[Crossref]

Huang, J.

Hutchison, D. N.

Ji, X.

S. A. Miller, C. T. Phare, Y.-C. Chang, X. Ji, O. A. J. Gordillo, A. Mohanty, S. P. Roberts, M. C. Shin, B. Stern, M. Zadka, and M. Lispson, “512-element actively steered silicon phased array for low-power lidar,” in 2018 Conference on Lasers and Electro-Optics (CLEO), (IEEE, 2018), pp. 1–2.

Khachaturian, A.

R. Fatemi, A. Khachaturian, and A. Hajimiri, “A nonuniform sparse 2-d large-fov optical phased array with a low-power pwm drive,” IEEE J. Solid-State Circuits 54(5), 1200–1215 (2019).
[Crossref]

R. Fatemi, B. Abiri, A. Khachaturian, and A. Hajimiri, “High sensitivity active flat optics optical phased array receiver with a two-dimensional aperture,” Opt. Express 26(23), 29983–29999 (2018).
[Crossref]

R. Fatemi, A. Khachaturian, and A. Hajimiri, “Scalable optical phased array with sparse 2d aperture,” in CLEO: Science and Innovations, (Optical Society of America, 2018), pp. STu4B–6.

Khandaker, M.

C. V. Poulton, M. J. Byrd, P. Russo, E. Timurdogan, M. Khandaker, D. Vermeulen, and M. R. Watts, “Long-range lidar and free-space data communication with high-performance optical phased arrays,” IEEE J. Sel. Top. Quantum Electron. 25(5), 1–8 (2019).
[Crossref]

Kim, W.

Komljenovic, T.

Kumar, R.

Leake, G.

Li, N.

Li, Q.

M. Soltani, S. Yegnanarayanan, Q. Li, and A. Adibi, “Systematic engineering of waveguide-resonator coupling for silicon microring/microdisk/racetrack resonators: theory and experiment,” IEEE J. Quantum Electron. 46(8), 1158–1169 (2010).
[Crossref]

Lim, A. E.-J.

Ling, Y.-C.

Lipson, M.

M. Zadka, Y.-C. Chang, A. Mohanty, C. T. Phare, S. P. Roberts, and M. Lipson, “On-chip platform for a phased array with minimal beam divergence and wide field-of-view,” Opt. Express 26(3), 2528–2534 (2018).
[Crossref]

C. T. Phare, M. C. Shin, S. A. Miller, B. Stern, and M. Lipson, “Silicon optical phased array with high-efficiency beam formation over 180 degree field of view,” arXiv preprint arXiv:1802.04624 (2018).

Lispson, M.

S. A. Miller, C. T. Phare, Y.-C. Chang, X. Ji, O. A. J. Gordillo, A. Mohanty, S. P. Roberts, M. C. Shin, B. Stern, M. Zadka, and M. Lispson, “512-element actively steered silicon phased array for low-power lidar,” in 2018 Conference on Lasers and Electro-Optics (CLEO), (IEEE, 2018), pp. 1–2.

Lo, G.-Q.

Lo, Y.

Y. Lo, “A mathematical theory of antenna arrays with randomly spaced elements,” IEEE Trans. Antennas Propag. 12(3), 257–268 (1964).
[Crossref]

Mailloux, R. J.

R. J. Mailloux, Phased array antenna handbook (Artech house, 2017).

Miller, S. A.

S. A. Miller, C. T. Phare, Y.-C. Chang, X. Ji, O. A. J. Gordillo, A. Mohanty, S. P. Roberts, M. C. Shin, B. Stern, M. Zadka, and M. Lispson, “512-element actively steered silicon phased array for low-power lidar,” in 2018 Conference on Lasers and Electro-Optics (CLEO), (IEEE, 2018), pp. 1–2.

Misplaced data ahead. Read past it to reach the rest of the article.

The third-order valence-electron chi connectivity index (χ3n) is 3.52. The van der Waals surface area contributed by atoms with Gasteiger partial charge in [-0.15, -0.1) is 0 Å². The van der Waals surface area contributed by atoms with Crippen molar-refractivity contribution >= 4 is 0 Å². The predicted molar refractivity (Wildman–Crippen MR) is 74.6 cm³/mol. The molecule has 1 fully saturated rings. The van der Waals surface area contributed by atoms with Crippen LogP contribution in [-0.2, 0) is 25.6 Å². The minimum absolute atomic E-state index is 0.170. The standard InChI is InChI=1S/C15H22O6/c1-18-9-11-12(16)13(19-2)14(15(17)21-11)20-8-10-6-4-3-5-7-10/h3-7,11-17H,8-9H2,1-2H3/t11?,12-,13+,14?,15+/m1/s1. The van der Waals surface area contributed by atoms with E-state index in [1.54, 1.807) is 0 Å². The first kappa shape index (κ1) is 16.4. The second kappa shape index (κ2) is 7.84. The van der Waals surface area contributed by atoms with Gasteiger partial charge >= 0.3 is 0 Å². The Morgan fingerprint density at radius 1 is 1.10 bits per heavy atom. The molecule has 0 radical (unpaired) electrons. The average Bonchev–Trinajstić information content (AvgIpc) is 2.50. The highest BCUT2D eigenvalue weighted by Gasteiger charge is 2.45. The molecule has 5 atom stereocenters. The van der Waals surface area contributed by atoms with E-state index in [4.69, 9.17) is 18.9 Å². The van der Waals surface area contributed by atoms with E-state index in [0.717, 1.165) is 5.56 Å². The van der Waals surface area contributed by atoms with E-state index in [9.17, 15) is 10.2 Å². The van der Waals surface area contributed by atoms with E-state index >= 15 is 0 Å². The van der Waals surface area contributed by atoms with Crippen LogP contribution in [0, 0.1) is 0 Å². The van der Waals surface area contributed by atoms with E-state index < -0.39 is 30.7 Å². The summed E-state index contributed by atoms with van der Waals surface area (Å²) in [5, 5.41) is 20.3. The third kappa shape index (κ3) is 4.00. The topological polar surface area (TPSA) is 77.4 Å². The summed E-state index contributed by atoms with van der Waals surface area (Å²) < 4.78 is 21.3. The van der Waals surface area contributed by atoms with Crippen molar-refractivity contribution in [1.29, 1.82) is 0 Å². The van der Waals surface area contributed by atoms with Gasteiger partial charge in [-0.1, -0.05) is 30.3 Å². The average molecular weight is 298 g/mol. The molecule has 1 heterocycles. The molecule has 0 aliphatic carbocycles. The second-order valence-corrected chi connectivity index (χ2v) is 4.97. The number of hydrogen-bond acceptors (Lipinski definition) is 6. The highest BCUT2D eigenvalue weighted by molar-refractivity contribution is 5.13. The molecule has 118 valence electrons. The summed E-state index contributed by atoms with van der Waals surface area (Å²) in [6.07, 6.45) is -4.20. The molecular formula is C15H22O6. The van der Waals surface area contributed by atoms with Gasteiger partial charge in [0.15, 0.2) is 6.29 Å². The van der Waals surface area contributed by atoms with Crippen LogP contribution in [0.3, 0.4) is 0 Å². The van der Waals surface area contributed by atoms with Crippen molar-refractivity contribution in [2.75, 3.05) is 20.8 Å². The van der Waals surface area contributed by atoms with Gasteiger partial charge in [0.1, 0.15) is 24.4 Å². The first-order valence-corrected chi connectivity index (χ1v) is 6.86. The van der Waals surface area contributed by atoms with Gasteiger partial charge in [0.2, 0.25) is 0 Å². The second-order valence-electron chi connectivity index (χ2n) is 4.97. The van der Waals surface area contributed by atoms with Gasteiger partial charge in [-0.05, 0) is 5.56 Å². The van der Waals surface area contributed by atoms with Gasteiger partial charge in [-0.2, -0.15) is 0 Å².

C. T. Phare, M. C. Shin, S. A. Miller, B. Stern, and M. Lipson, “Silicon optical phased array with high-efficiency beam formation over 180 degree field of view,” arXiv preprint arXiv:1802.04624 (2018).

Mohanty, A.

M. Zadka, Y.-C. Chang, A. Mohanty, C. T. Phare, S. P. Roberts, and M. Lipson, “On-chip platform for a phased array with minimal beam divergence and wide field-of-view,” Opt. Express 26(3), 2528–2534 (2018).
[Crossref]

S. A. Miller, C. T. Phare, Y.-C. Chang, X. Ji, O. A. J. Gordillo, A. Mohanty, S. P. Roberts, M. C. Shin, B. Stern, M. Zadka, and M. Lispson, “512-element actively steered silicon phased array for low-power lidar,” in 2018 Conference on Lasers and Electro-Optics (CLEO), (IEEE, 2018), pp. 1–2.

Moresco, M.

Notaros, J.

Peters, J. D.

Phare, C. T.

M. Zadka, Y.-C. Chang, A. Mohanty, C. T. Phare, S. P. Roberts, and M. Lipson, “On-chip platform for a phased array with minimal beam divergence and wide field-of-view,” Opt. Express 26(3), 2528–2534 (2018).
[Crossref]

D. N. Hutchison, J. Sun, J. K. Doylend, R. Kumar, J. Heck, W. Kim, C. T. Phare, A. Feshali, and H. Rong, “High-resolution aliasing-free optical beam steering,” Optica 3(8), 887–890 (2016).
[Crossref]

S. A. Miller, C. T. Phare, Y.-C. Chang, X. Ji, O. A. J. Gordillo, A. Mohanty, S. P. Roberts, M. C. Shin, B. Stern, M. Zadka, and M. Lispson, “512-element actively steered silicon phased array for low-power lidar,” in 2018 Conference on Lasers and Electro-Optics (CLEO), (IEEE, 2018), pp. 1–2.

C. T. Phare, M. C. Shin, S. A. Miller, B. Stern, and M. Lipson, “Silicon optical phased array with high-efficiency beam formation over 180 degree field of view,” arXiv preprint arXiv:1802.04624 (2018).

Pintus, P.

Poulton, C. V.

Raval, M.

Roberts, S. P.

M. Zadka, Y.-C. Chang, A. Mohanty, C. T. Phare, S. P. Roberts, and M. Lipson, “On-chip platform for a phased array with minimal beam divergence and wide field-of-view,” Opt. Express 26(3), 2528–2534 (2018).
[Crossref]

S. A. Miller, C. T. Phare, Y.-C. Chang, X. Ji, O. A. J. Gordillo, A. Mohanty, S. P. Roberts, M. C. Shin, B. Stern, M. Zadka, and M. Lispson, “512-element actively steered silicon phased array for low-power lidar,” in 2018 Conference on Lasers and Electro-Optics (CLEO), (IEEE, 2018), pp. 1–2.